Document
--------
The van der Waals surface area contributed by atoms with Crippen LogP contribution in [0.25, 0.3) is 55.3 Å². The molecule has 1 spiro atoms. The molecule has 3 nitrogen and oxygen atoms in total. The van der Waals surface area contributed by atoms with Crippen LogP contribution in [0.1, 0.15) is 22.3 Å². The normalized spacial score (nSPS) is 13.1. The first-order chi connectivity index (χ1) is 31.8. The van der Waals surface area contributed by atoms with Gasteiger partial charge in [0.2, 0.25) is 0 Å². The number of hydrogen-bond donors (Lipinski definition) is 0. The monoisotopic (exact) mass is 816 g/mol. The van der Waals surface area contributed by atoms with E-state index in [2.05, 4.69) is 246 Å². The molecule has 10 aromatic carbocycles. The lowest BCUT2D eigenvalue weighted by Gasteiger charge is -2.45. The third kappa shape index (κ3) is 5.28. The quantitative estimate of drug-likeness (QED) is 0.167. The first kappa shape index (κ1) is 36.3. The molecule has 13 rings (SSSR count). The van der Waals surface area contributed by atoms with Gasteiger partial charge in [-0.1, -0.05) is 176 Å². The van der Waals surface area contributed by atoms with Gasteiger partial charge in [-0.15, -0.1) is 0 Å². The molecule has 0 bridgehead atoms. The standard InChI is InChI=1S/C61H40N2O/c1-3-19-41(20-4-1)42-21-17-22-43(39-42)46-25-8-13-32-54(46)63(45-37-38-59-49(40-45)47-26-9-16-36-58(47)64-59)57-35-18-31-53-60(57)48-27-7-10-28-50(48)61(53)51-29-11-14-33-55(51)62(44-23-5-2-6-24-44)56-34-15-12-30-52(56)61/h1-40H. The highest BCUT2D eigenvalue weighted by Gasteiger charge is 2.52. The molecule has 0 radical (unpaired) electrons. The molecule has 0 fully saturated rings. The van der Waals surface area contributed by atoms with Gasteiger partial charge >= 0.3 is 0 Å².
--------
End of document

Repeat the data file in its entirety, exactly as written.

The van der Waals surface area contributed by atoms with Crippen LogP contribution in [0.25, 0.3) is 55.3 Å². The molecule has 1 spiro atoms. The molecule has 3 nitrogen and oxygen atoms in total. The van der Waals surface area contributed by atoms with Crippen LogP contribution in [0.1, 0.15) is 22.3 Å². The normalized spacial score (nSPS) is 13.1. The first-order chi connectivity index (χ1) is 31.8. The van der Waals surface area contributed by atoms with Gasteiger partial charge in [0.2, 0.25) is 0 Å². The number of hydrogen-bond donors (Lipinski definition) is 0. The monoisotopic (exact) mass is 816 g/mol. The van der Waals surface area contributed by atoms with E-state index in [2.05, 4.69) is 246 Å². The molecule has 10 aromatic carbocycles. The lowest BCUT2D eigenvalue weighted by Gasteiger charge is -2.45. The third kappa shape index (κ3) is 5.28. The quantitative estimate of drug-likeness (QED) is 0.167. The first kappa shape index (κ1) is 36.3. The molecule has 13 rings (SSSR count). The van der Waals surface area contributed by atoms with Gasteiger partial charge in [-0.1, -0.05) is 176 Å². The van der Waals surface area contributed by atoms with Gasteiger partial charge in [-0.15, -0.1) is 0 Å². The molecule has 0 bridgehead atoms. The standard InChI is InChI=1S/C61H40N2O/c1-3-19-41(20-4-1)42-21-17-22-43(39-42)46-25-8-13-32-54(46)63(45-37-38-59-49(40-45)47-26-9-16-36-58(47)64-59)57-35-18-31-53-60(57)48-27-7-10-28-50(48)61(53)51-29-11-14-33-55(51)62(44-23-5-2-6-24-44)56-34-15-12-30-52(56)61/h1-40H. The highest BCUT2D eigenvalue weighted by Gasteiger charge is 2.52. The molecule has 0 radical (unpaired) electrons. The molecule has 0 fully saturated rings. The van der Waals surface area contributed by atoms with Gasteiger partial charge >= 0.3 is 0 Å².